In a friendship that spans decades, state Sen. Louis Viverito, D-Burbank, and Ettore "Hector" Cesario serve together on the Stickney Township Board, attend the same church and live on the same south suburban avenue.

Viverito attended First Communions and graduation parties for Cesario's four children, and Cesario donated more than $4,000 to the senator in the last decade.So, when Cesario's oldest child prepared for college, he turned to his friend for help. He wanted the legislator to waive his daughter's tuition -- one of the perks of being an Illinois legislator.

"Truthfully, I asked him if there was any chance of her getting the scholarship, because I didn't want to set her up for failure," Cesario said. Viverito granted Maria Cesario, an honors student and musician, three years of free tuition at University of Illinois at Chicago.

Both men vehemently deny the scholarship was an expression of political clout, though examples like this have long prompted criticism of the General Assembly scholarships. Lawmakers can give the valuable freebies to whomever they choose -- and many choose people they know quite well.

An analysis of scholarship and other public data from the past five years shows some lawmakers gave free rides to the children of campaign donors, party loyalists and state employees. At least three students whose fathers were later charged with public corruption had their tuitions waived by Democratic lawmakers.

The fact that these scholarships so often find their way to political insiders has been dismissed as a drop in the state's bucket of overflowing patronage. But they are drawing a second look this year as a state financial aid program for low-income students is set to dry up and amid revelations that lawmakers have used waivers to sway admissions decisions at the University of Illinois.

"We can't find money for the kids who actually need it, but we can give a bunch of politically connected ones a free ride," said state Rep. Bill Black, R-Danville, who hasn't awarded the scholarships in a decade. "It's outrageous, but I don't think anything is going to change."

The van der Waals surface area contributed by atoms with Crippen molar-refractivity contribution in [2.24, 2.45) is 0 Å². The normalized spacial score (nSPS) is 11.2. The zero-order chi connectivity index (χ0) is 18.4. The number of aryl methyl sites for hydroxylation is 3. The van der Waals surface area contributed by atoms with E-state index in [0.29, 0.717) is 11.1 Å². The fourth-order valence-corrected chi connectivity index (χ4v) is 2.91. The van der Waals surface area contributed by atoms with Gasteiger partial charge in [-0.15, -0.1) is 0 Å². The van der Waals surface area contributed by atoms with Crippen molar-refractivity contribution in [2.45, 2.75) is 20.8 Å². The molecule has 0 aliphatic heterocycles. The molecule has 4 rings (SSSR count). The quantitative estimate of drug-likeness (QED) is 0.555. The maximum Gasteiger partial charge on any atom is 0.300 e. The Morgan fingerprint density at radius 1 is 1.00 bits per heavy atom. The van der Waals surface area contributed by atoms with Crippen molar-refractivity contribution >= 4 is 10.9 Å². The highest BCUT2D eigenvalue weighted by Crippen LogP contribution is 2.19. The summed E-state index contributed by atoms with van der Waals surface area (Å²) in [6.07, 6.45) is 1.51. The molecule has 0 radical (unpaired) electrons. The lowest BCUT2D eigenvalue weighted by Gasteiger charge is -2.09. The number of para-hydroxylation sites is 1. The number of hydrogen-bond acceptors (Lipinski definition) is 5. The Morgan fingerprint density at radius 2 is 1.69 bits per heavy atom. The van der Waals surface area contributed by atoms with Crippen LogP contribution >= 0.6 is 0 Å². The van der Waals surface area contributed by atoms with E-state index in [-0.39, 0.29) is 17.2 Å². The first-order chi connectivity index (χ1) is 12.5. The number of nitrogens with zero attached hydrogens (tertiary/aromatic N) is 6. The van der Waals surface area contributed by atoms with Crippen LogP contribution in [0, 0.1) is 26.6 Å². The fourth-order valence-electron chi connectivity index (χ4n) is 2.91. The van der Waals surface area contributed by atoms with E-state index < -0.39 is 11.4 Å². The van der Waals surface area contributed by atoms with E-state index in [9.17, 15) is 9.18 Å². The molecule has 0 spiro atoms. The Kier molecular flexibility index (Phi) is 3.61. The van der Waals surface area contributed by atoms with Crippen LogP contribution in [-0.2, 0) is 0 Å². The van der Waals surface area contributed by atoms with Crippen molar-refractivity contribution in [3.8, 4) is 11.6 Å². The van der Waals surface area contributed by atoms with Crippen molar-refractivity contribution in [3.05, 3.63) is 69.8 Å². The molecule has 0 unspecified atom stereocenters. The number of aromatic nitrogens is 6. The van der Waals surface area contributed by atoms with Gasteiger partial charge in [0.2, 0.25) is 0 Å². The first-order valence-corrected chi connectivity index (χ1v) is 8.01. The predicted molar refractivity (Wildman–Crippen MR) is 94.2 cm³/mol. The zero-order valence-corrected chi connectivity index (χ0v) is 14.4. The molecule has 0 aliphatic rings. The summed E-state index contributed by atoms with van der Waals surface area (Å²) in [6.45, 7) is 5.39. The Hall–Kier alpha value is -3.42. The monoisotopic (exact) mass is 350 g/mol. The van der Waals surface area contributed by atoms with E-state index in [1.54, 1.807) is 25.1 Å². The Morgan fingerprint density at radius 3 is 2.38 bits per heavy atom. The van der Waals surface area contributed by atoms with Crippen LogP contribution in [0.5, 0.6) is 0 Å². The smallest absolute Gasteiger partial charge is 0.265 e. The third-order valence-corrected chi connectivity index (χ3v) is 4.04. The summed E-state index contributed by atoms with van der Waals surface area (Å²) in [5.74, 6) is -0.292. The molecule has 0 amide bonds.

Legislators receive two four-year scholarships each year, which they can carve up any way they chose. Most divide them into eight one-year awards that waive tuition and fees at state schools.

In 2008, the lawmakers awarded 1,509 scholarships totaling $12.5 million. The awards -- which average $8,300 a piece -- come as state lawmakers slashed funding for other college grants.

The legislature halved the funding for financial aid this year, even as a record number of students applied. Universities are struggling to find $200 million in grant money to help poor students pay for next semester.

The General Assembly does not allocate money for the scholarships, so universities already reeling from the recession must cover the cost. For Joseph Flaherty, dean of the University of Illinois College of Medicine, that means putting less money toward financial aid for needy students or salaries, he said. In the 2008-2009 school year, 67 of his 1,350 students had their $28,000 tuition bills waived, totaling nearly $2 million.

Flaherty said the state funds about 8 percent of the medical school's budget. When the legislative scholarships began in 1905, state funding made up nearly the entire budget, so the scholarships made more sense.

"It has become an anachronistic carryover from the last century ... It is really time to take another look," he said.

An analysis of public documents found that from 2003 to 2008, lawmakers gave at least 140 scholarships to relatives of their campaign donors.

Legislators bestowed at least 87 to relatives of people with other political ties.

The Tribune is naming the recipients in this story because the state identifies the students each year to make the process transparent.

Among last year's recipients was Joseph Parker of Roselle, who received a waiver from state Sen. Carole Pankau, R-Itasca. His two older brothers, Thomas and John, also won waivers from Pankau in recent years.

Their father, Thomas Parker, is a Bloomingdale Township Republican committeeman and a financial planner who has done estate planning workshops with Pankau's husband. He has donated nearly $2,000 to Pankau since 2006.

Like most legislators, Pankau uses a committee to select scholarships recipients and said she has no role in deciding. It's a coincidence, she said, that Parker's three sons won waivers.